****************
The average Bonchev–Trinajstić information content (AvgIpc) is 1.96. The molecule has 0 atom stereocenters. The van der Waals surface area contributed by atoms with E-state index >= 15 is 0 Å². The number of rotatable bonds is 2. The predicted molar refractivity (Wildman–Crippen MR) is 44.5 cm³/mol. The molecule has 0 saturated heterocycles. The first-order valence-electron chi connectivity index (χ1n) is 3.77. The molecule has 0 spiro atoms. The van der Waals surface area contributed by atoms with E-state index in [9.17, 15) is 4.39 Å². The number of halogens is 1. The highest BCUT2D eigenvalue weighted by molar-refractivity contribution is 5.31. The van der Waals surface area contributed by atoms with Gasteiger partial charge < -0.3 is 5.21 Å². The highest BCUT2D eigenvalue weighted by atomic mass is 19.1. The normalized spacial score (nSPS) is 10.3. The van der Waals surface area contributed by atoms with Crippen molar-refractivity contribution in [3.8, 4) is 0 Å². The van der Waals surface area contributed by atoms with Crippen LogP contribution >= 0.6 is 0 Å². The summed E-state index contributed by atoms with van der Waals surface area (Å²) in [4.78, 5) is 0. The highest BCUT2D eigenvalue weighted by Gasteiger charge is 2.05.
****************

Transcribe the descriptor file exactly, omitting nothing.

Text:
The average Bonchev–Trinajstić information content (AvgIpc) is 1.96. The molecule has 0 atom stereocenters. The van der Waals surface area contributed by atoms with E-state index >= 15 is 0 Å². The number of rotatable bonds is 2. The predicted molar refractivity (Wildman–Crippen MR) is 44.5 cm³/mol. The molecule has 0 saturated heterocycles. The first-order valence-electron chi connectivity index (χ1n) is 3.77. The molecule has 0 spiro atoms. The van der Waals surface area contributed by atoms with E-state index in [9.17, 15) is 4.39 Å². The number of halogens is 1. The highest BCUT2D eigenvalue weighted by molar-refractivity contribution is 5.31. The van der Waals surface area contributed by atoms with Gasteiger partial charge < -0.3 is 5.21 Å². The highest BCUT2D eigenvalue weighted by atomic mass is 19.1. The normalized spacial score (nSPS) is 10.3. The van der Waals surface area contributed by atoms with Crippen molar-refractivity contribution in [3.8, 4) is 0 Å². The van der Waals surface area contributed by atoms with Crippen LogP contribution >= 0.6 is 0 Å². The summed E-state index contributed by atoms with van der Waals surface area (Å²) in [4.78, 5) is 0. The highest BCUT2D eigenvalue weighted by Gasteiger charge is 2.05.